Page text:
# Python Data Persistence – for Keyword

## Python Data Persistence – for Keyword

Like many other languages, Python also provides for keywords to construct a loop. However, Python’s for loop is a little different from others. Instead of a count-based looping mechanism, Python’s for loop iterates over each item in a collection object such as list, tuple, and so on.
Python’s sequence-type objects are the collections of items. These objects have an in-built iterator. An iterator is a stream that serves one object at a time until it is exhausted. Such objects are also called iterable. Python’s for loop processes one constituent of an iterable at a time till it is exhausted. The general form of usage of for statement is as follows:

Example

#using for loop
for obj in iterable:
#for block
#processing instructions of each object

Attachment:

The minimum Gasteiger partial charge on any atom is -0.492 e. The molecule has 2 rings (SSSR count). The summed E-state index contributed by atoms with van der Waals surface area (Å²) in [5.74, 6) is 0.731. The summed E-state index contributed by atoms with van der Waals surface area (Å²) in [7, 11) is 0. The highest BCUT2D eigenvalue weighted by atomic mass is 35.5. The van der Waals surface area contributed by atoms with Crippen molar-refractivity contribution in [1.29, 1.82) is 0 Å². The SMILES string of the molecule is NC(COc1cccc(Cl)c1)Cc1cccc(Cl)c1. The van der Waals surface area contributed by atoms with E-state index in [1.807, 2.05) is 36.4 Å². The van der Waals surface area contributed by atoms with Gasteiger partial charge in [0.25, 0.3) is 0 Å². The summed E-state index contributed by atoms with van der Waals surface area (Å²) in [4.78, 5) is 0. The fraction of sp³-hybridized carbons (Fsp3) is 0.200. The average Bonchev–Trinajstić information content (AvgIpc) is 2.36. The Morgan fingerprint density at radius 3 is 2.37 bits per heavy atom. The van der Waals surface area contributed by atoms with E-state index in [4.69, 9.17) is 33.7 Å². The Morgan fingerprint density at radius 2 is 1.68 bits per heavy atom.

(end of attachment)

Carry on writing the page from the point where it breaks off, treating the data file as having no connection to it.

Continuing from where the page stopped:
. . .
end of block

Unlike the while loop, any other Boolean expression is not required to control the repetition of this block. Let us take a simple example. If you want to calculate the square of each number in a list, use for loop as shown below:

Example

#for-1.py
numbers=[4,7,2,5,8]
for num in numbers:
sqr=num*num
print ( ' sqaure of { } is { } ' . format ( num , sqr ) )

Output:

E:\python3 7 >python for-1.py
square of 4 is 16
square of 7 is 49
square of 2 is 4
square of 5 is 25
square of 8 is 64

E:\python37 >

Just like a list, a tuple or string object is also iterable. The following code snippet uses a for loop to traverse the characters in a sentence and count the number of words in it assuming that a single space (‘ ‘)separates them.

Example

#for-2.py
sentence=1 Simple is better than complex and Complex is. better than complicated. '
wordcount=1
for char in sentence:
if char==' ':
wordcount=wordcount+1
print ('the sentence has { } words'.
format(wordcount))

Output

E:\python37>python for-2.py
the sentence has 11 words

E:\python37>